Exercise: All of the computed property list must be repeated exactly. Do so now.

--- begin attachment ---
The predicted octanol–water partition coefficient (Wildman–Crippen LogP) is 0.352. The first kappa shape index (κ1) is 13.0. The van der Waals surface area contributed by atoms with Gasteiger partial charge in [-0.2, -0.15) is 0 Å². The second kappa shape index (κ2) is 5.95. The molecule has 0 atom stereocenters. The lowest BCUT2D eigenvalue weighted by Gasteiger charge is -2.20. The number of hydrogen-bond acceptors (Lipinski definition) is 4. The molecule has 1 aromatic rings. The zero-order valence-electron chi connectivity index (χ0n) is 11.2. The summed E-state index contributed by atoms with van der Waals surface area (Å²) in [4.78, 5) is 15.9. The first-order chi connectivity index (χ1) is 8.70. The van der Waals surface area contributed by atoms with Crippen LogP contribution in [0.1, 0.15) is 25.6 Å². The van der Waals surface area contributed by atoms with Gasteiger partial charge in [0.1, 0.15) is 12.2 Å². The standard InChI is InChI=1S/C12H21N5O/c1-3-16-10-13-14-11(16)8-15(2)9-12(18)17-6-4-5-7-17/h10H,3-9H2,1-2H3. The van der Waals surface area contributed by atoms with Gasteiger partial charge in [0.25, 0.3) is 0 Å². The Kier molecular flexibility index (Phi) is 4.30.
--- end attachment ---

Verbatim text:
The predicted octanol–water partition coefficient (Wildman–Crippen LogP) is 0.352. The first kappa shape index (κ1) is 13.0. The van der Waals surface area contributed by atoms with Gasteiger partial charge in [-0.2, -0.15) is 0 Å². The second kappa shape index (κ2) is 5.95. The molecule has 0 atom stereocenters. The lowest BCUT2D eigenvalue weighted by Gasteiger charge is -2.20. The number of hydrogen-bond acceptors (Lipinski definition) is 4. The molecule has 1 aromatic rings. The zero-order valence-electron chi connectivity index (χ0n) is 11.2. The summed E-state index contributed by atoms with van der Waals surface area (Å²) in [4.78, 5) is 15.9. The first-order chi connectivity index (χ1) is 8.70. The van der Waals surface area contributed by atoms with Crippen LogP contribution in [0.1, 0.15) is 25.6 Å². The van der Waals surface area contributed by atoms with Gasteiger partial charge in [0.1, 0.15) is 12.2 Å². The standard InChI is InChI=1S/C12H21N5O/c1-3-16-10-13-14-11(16)8-15(2)9-12(18)17-6-4-5-7-17/h10H,3-9H2,1-2H3. The van der Waals surface area contributed by atoms with Gasteiger partial charge in [0.25, 0.3) is 0 Å². The Kier molecular flexibility index (Phi) is 4.30.